For those of us that have watched this team for years, this is a scenario we’ve all seen before. I realize Dwight Howard doesn’t care for the Shaquille O’Neal comparisons, but in this case it is far too relevant. The reality is, the Los Angeles Lakers were able to win three consecutive NBA championships with a starting center that shot 53 percent from the free throw line over the stretch (1999/2000-2001/2002).
If you want to look back even further, Wilt Chamberlain shot 42 percent from the line during the 1971-72 championship season. They can’t all be the 72 percent (career) free throw shooter Kareem Abdul-Jabbar was.
Fact is, many big men struggle from the line. It’s common, and something teams simply have to withstand until the issue can be resolved or improved upon. What shouldn’t be considered common? Giving up 62 points in the second half to a Houston Rockets team enduring a 3-19 (FG) game from its leading scorer, James Harden. Especially, when you consider it came just on the heels of surrendering 40 points in the fourth quarter to an Orlando Magic team that is currently 26th in the league averaging 93.1 points per game.
While I certainly won’t completely gloss over the issue of Dwight Howard’s free throw percentage, I have to wholeheartedly agree with his statements when asked if coach Mike D’Antoni should bench him during “Hack-A-Howard” situations following the game:
Why should he take me out? Like I said, the more I continue to practice, the more they are going to fall. But there’s other things you can do on the court to help your team. It’s not just about the free throws.
Don’t get me wrong, the free throws are significant, but Howard is exactly right when he mentions “other things” being just as important. Rotating on defense, helping the helper, and communicating while on the court would certainly remedy a large portion of the problem. A dedication to ball movement and a maintained focus on working the offense through the post (inside-out) would also help. Also, if you’re considering Howard as the future face of the franchise, and more importantly the ‘force’ in the offense, then you’re going to need to find a way to win in spite of some bad free throw shooting.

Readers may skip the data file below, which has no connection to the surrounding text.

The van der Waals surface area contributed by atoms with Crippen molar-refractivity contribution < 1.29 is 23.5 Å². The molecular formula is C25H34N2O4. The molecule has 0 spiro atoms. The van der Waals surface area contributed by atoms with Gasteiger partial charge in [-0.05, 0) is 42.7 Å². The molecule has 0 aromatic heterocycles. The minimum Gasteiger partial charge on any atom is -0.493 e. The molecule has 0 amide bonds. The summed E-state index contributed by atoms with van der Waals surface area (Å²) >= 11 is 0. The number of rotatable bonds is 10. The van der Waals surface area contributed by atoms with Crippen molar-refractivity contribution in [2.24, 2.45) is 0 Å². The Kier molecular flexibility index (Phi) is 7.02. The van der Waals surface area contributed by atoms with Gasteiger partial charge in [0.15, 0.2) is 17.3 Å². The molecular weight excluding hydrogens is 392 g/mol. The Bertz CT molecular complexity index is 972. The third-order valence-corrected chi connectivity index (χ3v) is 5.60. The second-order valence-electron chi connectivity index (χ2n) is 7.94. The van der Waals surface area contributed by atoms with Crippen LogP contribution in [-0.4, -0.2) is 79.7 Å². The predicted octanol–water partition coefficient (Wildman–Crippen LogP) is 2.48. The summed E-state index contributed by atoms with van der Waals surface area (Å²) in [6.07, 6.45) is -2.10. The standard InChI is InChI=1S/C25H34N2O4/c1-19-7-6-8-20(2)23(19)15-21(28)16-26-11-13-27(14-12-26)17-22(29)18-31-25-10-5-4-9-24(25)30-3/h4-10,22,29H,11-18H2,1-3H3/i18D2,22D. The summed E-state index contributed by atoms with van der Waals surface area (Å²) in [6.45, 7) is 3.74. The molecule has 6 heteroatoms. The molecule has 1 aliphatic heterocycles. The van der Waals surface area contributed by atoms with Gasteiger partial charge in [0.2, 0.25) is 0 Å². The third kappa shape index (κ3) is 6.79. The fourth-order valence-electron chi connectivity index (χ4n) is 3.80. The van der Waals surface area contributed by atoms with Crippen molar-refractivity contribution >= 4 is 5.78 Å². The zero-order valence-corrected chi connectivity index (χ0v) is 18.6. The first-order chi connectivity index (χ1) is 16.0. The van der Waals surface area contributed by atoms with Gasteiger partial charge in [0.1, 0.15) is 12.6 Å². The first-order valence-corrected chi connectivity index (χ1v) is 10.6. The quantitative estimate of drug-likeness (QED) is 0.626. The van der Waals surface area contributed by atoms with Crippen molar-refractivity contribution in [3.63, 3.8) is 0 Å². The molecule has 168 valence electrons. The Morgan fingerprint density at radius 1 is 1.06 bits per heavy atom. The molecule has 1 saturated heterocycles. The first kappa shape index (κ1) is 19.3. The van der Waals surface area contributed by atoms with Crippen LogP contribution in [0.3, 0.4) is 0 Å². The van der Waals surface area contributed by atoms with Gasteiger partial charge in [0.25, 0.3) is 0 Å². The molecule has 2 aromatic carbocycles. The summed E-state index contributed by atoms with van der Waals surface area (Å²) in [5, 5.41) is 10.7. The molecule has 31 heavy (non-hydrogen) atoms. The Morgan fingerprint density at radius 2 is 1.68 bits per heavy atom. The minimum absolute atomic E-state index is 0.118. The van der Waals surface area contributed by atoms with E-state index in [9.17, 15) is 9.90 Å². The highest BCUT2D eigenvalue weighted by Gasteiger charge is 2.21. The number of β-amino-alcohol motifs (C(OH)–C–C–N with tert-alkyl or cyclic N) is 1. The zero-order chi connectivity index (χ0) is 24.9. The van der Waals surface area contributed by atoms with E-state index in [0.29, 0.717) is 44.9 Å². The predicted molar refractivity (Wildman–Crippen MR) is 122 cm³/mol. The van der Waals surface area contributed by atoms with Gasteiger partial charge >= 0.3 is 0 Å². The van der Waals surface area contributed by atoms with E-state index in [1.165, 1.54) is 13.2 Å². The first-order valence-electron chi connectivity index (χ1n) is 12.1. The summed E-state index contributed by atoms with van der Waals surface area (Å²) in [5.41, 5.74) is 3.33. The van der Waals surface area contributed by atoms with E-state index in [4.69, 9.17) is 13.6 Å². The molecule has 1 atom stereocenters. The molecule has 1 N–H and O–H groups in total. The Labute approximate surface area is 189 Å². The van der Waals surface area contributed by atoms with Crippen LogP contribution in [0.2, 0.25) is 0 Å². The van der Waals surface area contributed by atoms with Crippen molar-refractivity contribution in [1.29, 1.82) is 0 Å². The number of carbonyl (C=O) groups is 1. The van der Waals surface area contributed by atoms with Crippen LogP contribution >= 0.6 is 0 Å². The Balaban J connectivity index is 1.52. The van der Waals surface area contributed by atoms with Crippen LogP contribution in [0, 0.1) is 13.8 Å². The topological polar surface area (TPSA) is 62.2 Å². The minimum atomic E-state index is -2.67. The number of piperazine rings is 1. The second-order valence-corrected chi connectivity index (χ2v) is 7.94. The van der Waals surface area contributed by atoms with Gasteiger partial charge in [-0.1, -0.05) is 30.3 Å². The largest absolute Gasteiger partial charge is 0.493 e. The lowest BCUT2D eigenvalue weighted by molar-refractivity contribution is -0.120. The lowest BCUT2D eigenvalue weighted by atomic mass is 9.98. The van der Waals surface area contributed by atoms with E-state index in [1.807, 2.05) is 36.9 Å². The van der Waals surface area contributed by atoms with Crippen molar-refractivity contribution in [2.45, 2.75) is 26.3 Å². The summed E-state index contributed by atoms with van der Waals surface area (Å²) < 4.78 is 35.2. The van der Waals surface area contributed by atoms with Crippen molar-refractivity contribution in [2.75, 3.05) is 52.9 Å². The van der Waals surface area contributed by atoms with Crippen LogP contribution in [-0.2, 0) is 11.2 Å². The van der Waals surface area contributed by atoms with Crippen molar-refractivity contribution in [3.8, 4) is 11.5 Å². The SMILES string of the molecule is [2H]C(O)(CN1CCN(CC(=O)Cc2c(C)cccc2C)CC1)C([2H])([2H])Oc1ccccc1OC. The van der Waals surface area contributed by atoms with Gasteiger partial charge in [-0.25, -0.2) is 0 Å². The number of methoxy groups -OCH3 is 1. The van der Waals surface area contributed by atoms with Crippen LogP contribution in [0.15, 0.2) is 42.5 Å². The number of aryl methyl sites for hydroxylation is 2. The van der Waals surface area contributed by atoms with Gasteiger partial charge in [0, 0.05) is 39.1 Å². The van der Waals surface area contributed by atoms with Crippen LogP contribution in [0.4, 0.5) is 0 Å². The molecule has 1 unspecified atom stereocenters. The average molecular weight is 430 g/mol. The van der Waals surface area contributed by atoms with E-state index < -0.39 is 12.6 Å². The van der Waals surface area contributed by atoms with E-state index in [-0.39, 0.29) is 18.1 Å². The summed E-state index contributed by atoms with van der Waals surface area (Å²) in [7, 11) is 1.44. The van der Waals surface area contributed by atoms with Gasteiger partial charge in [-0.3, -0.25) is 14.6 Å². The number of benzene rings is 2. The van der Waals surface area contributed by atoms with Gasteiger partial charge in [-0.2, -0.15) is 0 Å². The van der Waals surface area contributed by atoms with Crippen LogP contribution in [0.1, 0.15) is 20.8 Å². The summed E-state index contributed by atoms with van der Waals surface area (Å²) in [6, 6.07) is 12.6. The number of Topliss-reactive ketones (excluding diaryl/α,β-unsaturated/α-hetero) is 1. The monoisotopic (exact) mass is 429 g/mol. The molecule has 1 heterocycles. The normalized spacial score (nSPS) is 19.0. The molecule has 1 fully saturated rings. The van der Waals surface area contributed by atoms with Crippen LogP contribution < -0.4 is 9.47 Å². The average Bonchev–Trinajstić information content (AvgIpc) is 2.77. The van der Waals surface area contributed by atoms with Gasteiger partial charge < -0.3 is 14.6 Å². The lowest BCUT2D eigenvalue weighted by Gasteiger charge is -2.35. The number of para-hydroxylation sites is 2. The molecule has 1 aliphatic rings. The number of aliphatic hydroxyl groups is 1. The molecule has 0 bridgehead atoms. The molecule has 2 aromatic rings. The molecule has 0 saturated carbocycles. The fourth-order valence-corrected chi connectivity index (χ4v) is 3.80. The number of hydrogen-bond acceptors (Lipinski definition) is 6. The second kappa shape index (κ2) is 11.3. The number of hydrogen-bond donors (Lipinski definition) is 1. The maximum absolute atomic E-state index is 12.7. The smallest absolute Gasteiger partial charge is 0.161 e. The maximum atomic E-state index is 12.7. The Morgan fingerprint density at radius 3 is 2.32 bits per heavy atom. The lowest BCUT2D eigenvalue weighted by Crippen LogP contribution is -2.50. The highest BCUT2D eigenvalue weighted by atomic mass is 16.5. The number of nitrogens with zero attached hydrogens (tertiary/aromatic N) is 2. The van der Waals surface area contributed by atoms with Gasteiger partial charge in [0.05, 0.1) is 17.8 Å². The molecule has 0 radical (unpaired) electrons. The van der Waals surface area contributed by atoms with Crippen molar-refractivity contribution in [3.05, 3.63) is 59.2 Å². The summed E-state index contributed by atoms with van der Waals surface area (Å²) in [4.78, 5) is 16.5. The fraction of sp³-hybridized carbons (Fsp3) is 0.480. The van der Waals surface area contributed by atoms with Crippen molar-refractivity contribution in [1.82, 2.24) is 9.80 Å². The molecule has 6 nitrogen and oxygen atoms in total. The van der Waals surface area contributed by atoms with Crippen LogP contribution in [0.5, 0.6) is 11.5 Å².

The loss to Houston stands out, because not only was it a game the Lakers held a 17-point (second half) lead in, but it was the manner by which they self-destructed down the stretch. They got out-worked and out-hustled, which has been a recurring theme for this team over the past couple seasons. The reaction on Twitter was split, likely according to which faction/player you support. Regardless of what side of the fence you reside on, these Lakers have multiple issues that need to be addressed. Notice the difference out there last night against the Hornets? Great ball movement, 24 team assists, and an easy 16-point victory. Missed free throws, while a concern, are less significant when you have a double digit lead. It doesn’t hurt when you cut your average turnovers in half with only nine on the night.
Bryant, while I congratulate and appreciate him for reaching the 30,000 point level all (30,016) in a Lakers uniform, must come to a place where he feels comfortable with relying upon this group to come through in the big moments. Bryant, to his credit, needs the other players (namely, Howard) to want and need to win as much as he does. May seem like a tall task, but unlike others, I’m not asking Howard to change his personality and amiable disposition. Like Bryant, I simply want Dwight to display that ‘eye-of-the-tiger’ when the chips are on the line. There’s nothing wrong with destroying your opponent with fire in your eyes and a smile on your face. Magic did it throughout his career. While others may make a big deal out of the semi-heated exchange between the two superstars, I actually think that’s precisely the type of ‘fight’ Bryant wants to see from his teammates. Just as Bryant is there to teach Howard how to be a winner and become legendary, Dwight can also be that dominant force to challenge and balance Kobe out.
I want take a moment to also acknowledge Metta World Peace for being only the 6th player in NBA history to record 12,000 points, 4,000 rebounds, 1,000 3ptrs made, and 1,500 steals. In what has already been a bounce-back season for MWP, it is nice to see his all-around game and longevity get recognized. Speaking of longevity, I can’t speak to how much of a pleasure it has been personally witnessing just about all of Bryant’s 30,000+ points. Now that we have the milestones aside, it would be nice if this team could string together a few positive and consistent performances.
Regardless of odds or injuries, the match-up with OKC is a game where any team with realistic championship aspirations will find a way to compete in. You play defense, give maximum effort for a full 48 minutes, and stick to the team-oriented principles on offense, and an under-manned team can go into to any building and get a win on a given night.